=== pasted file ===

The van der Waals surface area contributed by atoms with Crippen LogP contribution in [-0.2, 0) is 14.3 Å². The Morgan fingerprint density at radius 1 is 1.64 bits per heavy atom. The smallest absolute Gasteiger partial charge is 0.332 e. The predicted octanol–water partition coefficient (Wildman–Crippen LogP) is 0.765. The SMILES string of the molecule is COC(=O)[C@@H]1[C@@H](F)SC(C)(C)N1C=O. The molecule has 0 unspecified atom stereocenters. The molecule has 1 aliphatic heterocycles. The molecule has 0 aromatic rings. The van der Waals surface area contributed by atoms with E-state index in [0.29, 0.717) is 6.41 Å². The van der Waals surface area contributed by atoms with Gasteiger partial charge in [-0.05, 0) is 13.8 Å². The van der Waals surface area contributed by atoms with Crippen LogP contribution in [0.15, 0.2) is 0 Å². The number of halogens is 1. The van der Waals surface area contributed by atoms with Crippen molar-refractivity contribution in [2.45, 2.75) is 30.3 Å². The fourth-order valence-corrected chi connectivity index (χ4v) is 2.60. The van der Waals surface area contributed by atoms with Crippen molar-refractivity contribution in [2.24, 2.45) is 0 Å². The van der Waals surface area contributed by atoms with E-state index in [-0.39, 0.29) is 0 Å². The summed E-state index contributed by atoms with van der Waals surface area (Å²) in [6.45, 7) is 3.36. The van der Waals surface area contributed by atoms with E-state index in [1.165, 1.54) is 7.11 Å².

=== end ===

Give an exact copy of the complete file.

The van der Waals surface area contributed by atoms with Crippen LogP contribution in [-0.2, 0) is 14.3 Å². The Morgan fingerprint density at radius 1 is 1.64 bits per heavy atom. The smallest absolute Gasteiger partial charge is 0.332 e. The predicted octanol–water partition coefficient (Wildman–Crippen LogP) is 0.765. The SMILES string of the molecule is COC(=O)[C@@H]1[C@@H](F)SC(C)(C)N1C=O. The molecule has 0 unspecified atom stereocenters. The molecule has 1 aliphatic heterocycles. The molecule has 0 aromatic rings. The van der Waals surface area contributed by atoms with E-state index in [0.29, 0.717) is 6.41 Å². The van der Waals surface area contributed by atoms with Gasteiger partial charge in [-0.05, 0) is 13.8 Å². The van der Waals surface area contributed by atoms with Crippen LogP contribution in [0.15, 0.2) is 0 Å². The number of halogens is 1. The van der Waals surface area contributed by atoms with Crippen molar-refractivity contribution in [2.45, 2.75) is 30.3 Å². The fourth-order valence-corrected chi connectivity index (χ4v) is 2.60. The van der Waals surface area contributed by atoms with Crippen molar-refractivity contribution in [2.24, 2.45) is 0 Å². The van der Waals surface area contributed by atoms with E-state index in [-0.39, 0.29) is 0 Å². The summed E-state index contributed by atoms with van der Waals surface area (Å²) in [6.45, 7) is 3.36. The van der Waals surface area contributed by atoms with E-state index in [1.165, 1.54) is 7.11 Å².